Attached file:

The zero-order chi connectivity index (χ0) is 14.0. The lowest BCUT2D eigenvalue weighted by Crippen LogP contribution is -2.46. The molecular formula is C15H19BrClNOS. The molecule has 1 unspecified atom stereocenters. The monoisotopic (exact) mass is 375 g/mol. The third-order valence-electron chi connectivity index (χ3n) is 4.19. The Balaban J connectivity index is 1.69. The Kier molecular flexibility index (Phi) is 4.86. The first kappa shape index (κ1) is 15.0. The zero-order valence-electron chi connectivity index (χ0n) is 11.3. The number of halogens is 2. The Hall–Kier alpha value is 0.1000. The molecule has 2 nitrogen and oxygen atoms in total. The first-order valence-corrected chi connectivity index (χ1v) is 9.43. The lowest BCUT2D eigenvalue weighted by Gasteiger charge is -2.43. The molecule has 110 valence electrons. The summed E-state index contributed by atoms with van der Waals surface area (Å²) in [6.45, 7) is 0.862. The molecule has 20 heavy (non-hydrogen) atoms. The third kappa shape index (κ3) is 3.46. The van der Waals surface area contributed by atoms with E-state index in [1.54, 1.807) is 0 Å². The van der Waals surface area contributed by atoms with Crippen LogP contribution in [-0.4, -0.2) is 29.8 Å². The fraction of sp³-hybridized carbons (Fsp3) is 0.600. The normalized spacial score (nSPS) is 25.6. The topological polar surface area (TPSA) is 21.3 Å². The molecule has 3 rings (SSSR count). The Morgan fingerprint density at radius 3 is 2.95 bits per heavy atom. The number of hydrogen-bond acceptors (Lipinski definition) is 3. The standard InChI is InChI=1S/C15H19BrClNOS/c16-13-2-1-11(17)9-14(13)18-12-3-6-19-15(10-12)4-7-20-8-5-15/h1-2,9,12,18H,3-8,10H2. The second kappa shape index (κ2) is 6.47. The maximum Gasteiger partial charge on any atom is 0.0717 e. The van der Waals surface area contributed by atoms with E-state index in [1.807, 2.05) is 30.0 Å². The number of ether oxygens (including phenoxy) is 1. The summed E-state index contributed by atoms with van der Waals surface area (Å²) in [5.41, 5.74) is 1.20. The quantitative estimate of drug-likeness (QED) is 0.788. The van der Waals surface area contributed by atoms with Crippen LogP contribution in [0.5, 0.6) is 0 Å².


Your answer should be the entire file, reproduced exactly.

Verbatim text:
The zero-order chi connectivity index (χ0) is 14.0. The lowest BCUT2D eigenvalue weighted by Crippen LogP contribution is -2.46. The molecular formula is C15H19BrClNOS. The molecule has 1 unspecified atom stereocenters. The monoisotopic (exact) mass is 375 g/mol. The third-order valence-electron chi connectivity index (χ3n) is 4.19. The Balaban J connectivity index is 1.69. The Kier molecular flexibility index (Phi) is 4.86. The first kappa shape index (κ1) is 15.0. The zero-order valence-electron chi connectivity index (χ0n) is 11.3. The number of halogens is 2. The Hall–Kier alpha value is 0.1000. The molecule has 2 nitrogen and oxygen atoms in total. The first-order valence-corrected chi connectivity index (χ1v) is 9.43. The lowest BCUT2D eigenvalue weighted by Gasteiger charge is -2.43. The molecule has 110 valence electrons. The summed E-state index contributed by atoms with van der Waals surface area (Å²) in [6.45, 7) is 0.862. The molecule has 20 heavy (non-hydrogen) atoms. The third kappa shape index (κ3) is 3.46. The van der Waals surface area contributed by atoms with E-state index in [1.54, 1.807) is 0 Å². The van der Waals surface area contributed by atoms with Crippen LogP contribution in [-0.4, -0.2) is 29.8 Å². The fraction of sp³-hybridized carbons (Fsp3) is 0.600. The normalized spacial score (nSPS) is 25.6. The topological polar surface area (TPSA) is 21.3 Å². The molecule has 3 rings (SSSR count). The Morgan fingerprint density at radius 3 is 2.95 bits per heavy atom. The number of hydrogen-bond acceptors (Lipinski definition) is 3. The standard InChI is InChI=1S/C15H19BrClNOS/c16-13-2-1-11(17)9-14(13)18-12-3-6-19-15(10-12)4-7-20-8-5-15/h1-2,9,12,18H,3-8,10H2. The second kappa shape index (κ2) is 6.47. The maximum Gasteiger partial charge on any atom is 0.0717 e. The van der Waals surface area contributed by atoms with E-state index in [1.807, 2.05) is 30.0 Å². The number of ether oxygens (including phenoxy) is 1. The summed E-state index contributed by atoms with van der Waals surface area (Å²) in [5.41, 5.74) is 1.20. The quantitative estimate of drug-likeness (QED) is 0.788. The van der Waals surface area contributed by atoms with Crippen LogP contribution in [0.5, 0.6) is 0 Å².